(On Cable TV, December 2018) Many movies are entertaining, but far fewer are life-affirming. Joe Versus the Volcano is one of them. From the memorable first few moments, as a crowd of workers trudge toward a nightmarish factory to the sounds of “Sixteen Tons”, this is a special film. Tom Hanks stars as a man who, upon learning of an incurable disease, quits his job and decides to see the world before his death. In the process, he meets a girl, finds himself on a deserted island and (as one does in those circumstances) volunteers to be a sacrifice by throwing himself in a volcano. It’s really not as grim as it sounds, though—it’s charming, optimistic, whimsical and far more expressionistic than you’d expect from a Tom Hanks/Meg Ryan romantic comedy, fitting with the sometimes-outlandish material. Writer/director John Patrick Shanley manages to create a universe flirting with magical realism (people more familiar with his dour 2008 film Doubt will be shocked at how different it is) and keeps playing in this outlandish slightly fantastic sandbox, all the way up to having Meg Ryan play three different roles. Hanks is in full late-1980s charming young lead mode, while Ryan has seldom looked better with straight hair. While the inconclusive conclusion didn’t sit right with me the first time I saw it (this is the kind of film that deserves a full-fireworks kind of triumphant coda), I like it better a few days later. Joe Versus the Volcano is weird, wild, fun and heartening. Not only has it aged far better than many of its more realistic contemporaries, and it probably plays better today given the expansion of mainstream cinematographic grammar in the past thirty years.
(On Cable TV, May 2017) I’ll give you two good reasons for watching this film: Nicolas Cage and Cher. Never mind that it’s a romantic comedy set against the Italian-American Brooklyn community. Or that it’s from acclaimed writer John Patrick Shanley and veteran director Norman Jewison. Or the unpredictable, gentle nature of the plot. The focus here is on Nicolas Cage’s energetic performance, and Cher’s terrific portrait of a woman contemplating middle age with doubts. Cher looks spectacular here, but so does Cage, and Olympia Dukakis has a strong supporting role. I’m not sure there’s a lot of substance in Moonstruck, but there’s a lot of sympathy and gentle humour—the way the film climaxes, with an unusually reasonable discussion around a dinner table, is the most unusual flourish on an improbable film. But it works, and it’s charming enough even a generation later.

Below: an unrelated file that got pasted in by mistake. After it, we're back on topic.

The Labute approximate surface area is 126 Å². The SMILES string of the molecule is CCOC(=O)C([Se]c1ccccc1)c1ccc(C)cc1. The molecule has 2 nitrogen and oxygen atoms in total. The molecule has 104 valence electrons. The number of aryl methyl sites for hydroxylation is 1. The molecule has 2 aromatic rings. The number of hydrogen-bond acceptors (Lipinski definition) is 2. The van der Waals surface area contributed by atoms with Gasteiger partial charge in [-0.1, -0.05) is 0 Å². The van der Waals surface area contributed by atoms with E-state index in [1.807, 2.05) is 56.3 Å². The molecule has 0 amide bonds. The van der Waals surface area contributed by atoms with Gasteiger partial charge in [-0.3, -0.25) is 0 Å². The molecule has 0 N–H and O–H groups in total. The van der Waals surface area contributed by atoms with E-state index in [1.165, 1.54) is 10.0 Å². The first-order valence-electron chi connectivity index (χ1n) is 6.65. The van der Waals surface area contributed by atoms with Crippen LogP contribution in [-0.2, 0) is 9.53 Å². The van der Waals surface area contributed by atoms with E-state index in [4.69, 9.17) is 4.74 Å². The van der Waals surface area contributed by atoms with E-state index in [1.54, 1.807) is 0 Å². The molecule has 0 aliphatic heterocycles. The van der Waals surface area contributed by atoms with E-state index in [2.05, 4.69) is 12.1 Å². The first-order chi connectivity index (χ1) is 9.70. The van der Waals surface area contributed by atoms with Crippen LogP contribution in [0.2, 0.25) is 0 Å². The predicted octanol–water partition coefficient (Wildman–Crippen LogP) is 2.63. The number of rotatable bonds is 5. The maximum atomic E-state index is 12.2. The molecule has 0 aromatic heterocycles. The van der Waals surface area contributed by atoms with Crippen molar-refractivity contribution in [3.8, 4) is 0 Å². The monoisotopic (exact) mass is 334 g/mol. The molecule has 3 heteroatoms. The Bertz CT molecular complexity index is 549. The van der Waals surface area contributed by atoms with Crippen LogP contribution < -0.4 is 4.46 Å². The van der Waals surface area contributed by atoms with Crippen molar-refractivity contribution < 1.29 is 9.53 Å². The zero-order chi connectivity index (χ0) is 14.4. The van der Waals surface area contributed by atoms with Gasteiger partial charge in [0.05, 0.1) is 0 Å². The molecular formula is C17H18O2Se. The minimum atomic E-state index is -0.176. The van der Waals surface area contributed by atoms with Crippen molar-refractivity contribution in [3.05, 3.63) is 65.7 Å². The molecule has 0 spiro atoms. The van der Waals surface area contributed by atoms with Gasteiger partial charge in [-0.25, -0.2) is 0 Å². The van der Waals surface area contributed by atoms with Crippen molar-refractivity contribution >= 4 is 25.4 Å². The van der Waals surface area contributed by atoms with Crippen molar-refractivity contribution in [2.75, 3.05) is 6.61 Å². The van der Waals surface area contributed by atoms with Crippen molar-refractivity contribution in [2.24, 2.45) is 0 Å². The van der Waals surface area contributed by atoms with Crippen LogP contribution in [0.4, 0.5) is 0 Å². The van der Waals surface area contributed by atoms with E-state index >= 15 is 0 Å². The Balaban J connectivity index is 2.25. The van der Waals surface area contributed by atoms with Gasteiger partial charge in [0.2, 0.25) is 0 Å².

(On Cable TV, January 2017) I rarely think that movies are worth seeing solely for acting talent, but Doubt is an obvious exception, even more so now than when it was released. Meryl Streep is a national treasure, of course, and Viola Davis has always been a solid performer, but now that Philip Seymour Hoffman is gone and that Amy Adams has become a megastar, Doubt looks dangerously top-heavy with an incredibly strong cast. As befits a play brought to the screen (director John Patrick Shanley adapting his own award-winning work), the performers are the key to a dialogue-heavy drama. Every four of the leads got Oscar nominations, even Davis for a mere two scenes. Dealing with troubling allegations of abuses and what happens when beliefs (in God, in goodness, in guilt) clash together, Doubt is a drama in the purest sense, uncluttered by physicality or artifices—it could be a radio play if it tried. Visually, the film blandly re-creates a 1960s Catholic school, but the point is elsewhere. It’s certainly not an action film, but you’d be forgiven for mistaking it for a thriller when it reaches fever pitch and truly sparks with dramatic conflict. The last line is merciless in offering no comfort, moral support or resolution. This is not a film that ends as much as it lingers.